The engine’s query system maintains index statistics and performs cost-based analysis for query optimization. Often-repeated queries can be precompiled for even greater performance.
Because Berkeley DB XML manages documents, you would expect it to allow you to attach information that isn’t in the document’s content. Berkeley DB XML meets those expectations by allowing you to attach metadata in a clever way that leaves the document’s content unmolested.
When you define metadata for a document, the engine “reflects” that metadata as attributes into the document’s root element: From the query’s perspective, the metadata name/value pairs are simply XPath-queryable tag attributes.
But that perspective is an illusion — the document’s contents are unchanged. The attributes have actually been “snuck in” by the engine for the benefit of the query, so you can search for attributes without having to use a special syntax.
Berkeley DB XML’s processing of a whole XML document as a single unit does create some side effects in the way documents are accessed. As you might imagine, you cannot delete portions of a document; you can only delete the whole thing. Consequently, modifying or deleting part of an XML document is really an update operation, and an update can only be done by reading the old document, modifying it in memory, deleting its image from the container, then re-storing the updated version.
Happily, Berkeley DB XML provides an update method that does all this dirty work for you invisibly. But if your application employs transactions or locks, you have to keep in mind that lock granularity is at the document level. It’s not possible, for instance, to lock an element within an XML document. This could affect performance if you craft an app such that a lot of locking is going on and users hold each other up.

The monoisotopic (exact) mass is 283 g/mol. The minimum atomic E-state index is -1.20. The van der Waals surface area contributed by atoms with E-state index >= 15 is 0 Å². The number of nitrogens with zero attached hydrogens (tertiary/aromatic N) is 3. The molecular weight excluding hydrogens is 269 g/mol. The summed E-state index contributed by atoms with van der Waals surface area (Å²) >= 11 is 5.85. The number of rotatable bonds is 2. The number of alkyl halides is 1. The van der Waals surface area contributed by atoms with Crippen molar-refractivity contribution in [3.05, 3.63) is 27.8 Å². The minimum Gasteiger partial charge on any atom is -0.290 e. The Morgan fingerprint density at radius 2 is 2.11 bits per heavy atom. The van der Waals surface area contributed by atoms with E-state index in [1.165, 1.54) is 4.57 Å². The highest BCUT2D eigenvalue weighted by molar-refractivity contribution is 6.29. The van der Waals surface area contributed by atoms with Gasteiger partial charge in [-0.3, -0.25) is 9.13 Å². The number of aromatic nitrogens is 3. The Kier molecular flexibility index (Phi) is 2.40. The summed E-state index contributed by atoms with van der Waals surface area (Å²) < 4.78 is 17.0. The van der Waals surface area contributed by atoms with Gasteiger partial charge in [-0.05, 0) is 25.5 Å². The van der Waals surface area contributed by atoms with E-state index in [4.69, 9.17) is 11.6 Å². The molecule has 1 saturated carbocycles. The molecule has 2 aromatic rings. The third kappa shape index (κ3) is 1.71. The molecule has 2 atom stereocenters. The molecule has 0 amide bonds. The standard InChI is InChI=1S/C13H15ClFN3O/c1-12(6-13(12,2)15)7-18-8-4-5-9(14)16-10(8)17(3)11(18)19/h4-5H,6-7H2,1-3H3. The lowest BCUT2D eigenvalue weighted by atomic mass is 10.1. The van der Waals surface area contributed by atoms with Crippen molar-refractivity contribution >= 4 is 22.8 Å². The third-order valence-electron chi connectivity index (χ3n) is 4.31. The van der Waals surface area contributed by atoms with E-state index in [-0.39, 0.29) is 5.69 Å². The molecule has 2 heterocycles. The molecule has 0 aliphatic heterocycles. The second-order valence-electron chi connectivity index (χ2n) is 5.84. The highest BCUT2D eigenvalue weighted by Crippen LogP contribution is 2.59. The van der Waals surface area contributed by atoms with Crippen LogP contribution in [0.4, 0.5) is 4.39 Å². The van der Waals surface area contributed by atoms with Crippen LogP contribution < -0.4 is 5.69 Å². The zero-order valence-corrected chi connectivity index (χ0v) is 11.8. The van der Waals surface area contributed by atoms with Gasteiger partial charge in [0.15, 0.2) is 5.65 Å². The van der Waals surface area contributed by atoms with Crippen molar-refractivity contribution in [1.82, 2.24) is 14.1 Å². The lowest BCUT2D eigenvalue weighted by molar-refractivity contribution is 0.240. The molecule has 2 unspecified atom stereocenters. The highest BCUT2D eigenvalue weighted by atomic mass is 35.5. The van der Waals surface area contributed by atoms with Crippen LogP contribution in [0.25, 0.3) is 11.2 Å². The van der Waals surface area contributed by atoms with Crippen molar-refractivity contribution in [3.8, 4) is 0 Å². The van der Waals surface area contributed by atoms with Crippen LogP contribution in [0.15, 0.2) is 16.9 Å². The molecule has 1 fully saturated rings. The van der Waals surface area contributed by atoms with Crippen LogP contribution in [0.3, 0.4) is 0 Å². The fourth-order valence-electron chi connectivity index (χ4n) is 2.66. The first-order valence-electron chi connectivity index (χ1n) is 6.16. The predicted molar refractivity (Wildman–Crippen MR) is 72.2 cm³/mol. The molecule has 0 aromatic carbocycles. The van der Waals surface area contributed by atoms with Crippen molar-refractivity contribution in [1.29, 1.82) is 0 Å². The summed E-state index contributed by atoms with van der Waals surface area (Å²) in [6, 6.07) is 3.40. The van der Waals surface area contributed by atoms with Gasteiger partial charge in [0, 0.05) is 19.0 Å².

Possibly the greatest benefit of Berkeley DB XML is its masking of the Berkeley DB system complexity so that a programmer can easily add XML database capabilities to an application. Berkeley DB XML “pre-tweaks” Berkeley DB parameters for you, so you can go straight on to programming your app.
But while it hides these details, it does not make them unreachable. If you want to crawl under the hood and retune some of Berkeley DB’s parameters, you can. In fact, because all the source code is provided, if you want to crawl under the hood and reverse-engineer the entire engine, you can do that, too.
Berkeley DB XML’s real power is its foundation: The Berkeley DB system is fast and rock-solid. Even better, all the extensions available to Berkeley DB are instantly available to a Berkeley DB XML application. With free availability on a single-site installation, plenty of examples, and source code, how can you go wrong?
The only thing I missed in Berkeley DB XML was some sort of query console so that I could easily experiment with XPath queries and view the results. A Sleepycat engineer told me that, in the next release, they are providing a written sample that would incorporate many of the features of a query console. I can’t wait.